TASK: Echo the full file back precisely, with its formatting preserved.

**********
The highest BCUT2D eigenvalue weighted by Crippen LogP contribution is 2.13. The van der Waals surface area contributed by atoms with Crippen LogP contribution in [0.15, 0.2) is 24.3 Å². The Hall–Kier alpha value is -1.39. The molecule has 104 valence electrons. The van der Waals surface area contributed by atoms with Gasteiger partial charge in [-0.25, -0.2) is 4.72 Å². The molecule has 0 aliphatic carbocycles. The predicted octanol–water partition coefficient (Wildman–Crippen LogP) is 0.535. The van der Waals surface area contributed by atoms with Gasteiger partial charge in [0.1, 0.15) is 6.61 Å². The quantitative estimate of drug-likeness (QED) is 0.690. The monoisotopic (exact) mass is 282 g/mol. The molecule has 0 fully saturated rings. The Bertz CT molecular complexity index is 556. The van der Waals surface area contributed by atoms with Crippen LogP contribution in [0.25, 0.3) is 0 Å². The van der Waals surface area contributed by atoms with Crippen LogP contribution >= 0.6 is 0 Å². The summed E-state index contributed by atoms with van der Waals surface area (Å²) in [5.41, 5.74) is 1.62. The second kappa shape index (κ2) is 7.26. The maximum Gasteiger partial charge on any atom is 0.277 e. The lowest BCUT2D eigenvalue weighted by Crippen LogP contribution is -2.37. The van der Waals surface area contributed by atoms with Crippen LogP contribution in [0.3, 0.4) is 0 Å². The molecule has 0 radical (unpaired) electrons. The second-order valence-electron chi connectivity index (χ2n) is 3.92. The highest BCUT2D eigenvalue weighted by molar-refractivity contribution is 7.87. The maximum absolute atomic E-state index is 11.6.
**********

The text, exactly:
The highest BCUT2D eigenvalue weighted by Crippen LogP contribution is 2.13. The van der Waals surface area contributed by atoms with Crippen LogP contribution in [0.15, 0.2) is 24.3 Å². The Hall–Kier alpha value is -1.39. The molecule has 104 valence electrons. The van der Waals surface area contributed by atoms with Gasteiger partial charge in [-0.25, -0.2) is 4.72 Å². The molecule has 0 aliphatic carbocycles. The predicted octanol–water partition coefficient (Wildman–Crippen LogP) is 0.535. The van der Waals surface area contributed by atoms with Gasteiger partial charge in [0.1, 0.15) is 6.61 Å². The quantitative estimate of drug-likeness (QED) is 0.690. The monoisotopic (exact) mass is 282 g/mol. The molecule has 0 fully saturated rings. The Bertz CT molecular complexity index is 556. The van der Waals surface area contributed by atoms with Crippen LogP contribution in [0.25, 0.3) is 0 Å². The van der Waals surface area contributed by atoms with Crippen LogP contribution >= 0.6 is 0 Å². The summed E-state index contributed by atoms with van der Waals surface area (Å²) in [5.41, 5.74) is 1.62. The second kappa shape index (κ2) is 7.26. The maximum Gasteiger partial charge on any atom is 0.277 e. The lowest BCUT2D eigenvalue weighted by Crippen LogP contribution is -2.37. The van der Waals surface area contributed by atoms with Crippen LogP contribution in [0.3, 0.4) is 0 Å². The molecule has 0 radical (unpaired) electrons. The second-order valence-electron chi connectivity index (χ2n) is 3.92. The highest BCUT2D eigenvalue weighted by molar-refractivity contribution is 7.87. The maximum absolute atomic E-state index is 11.6.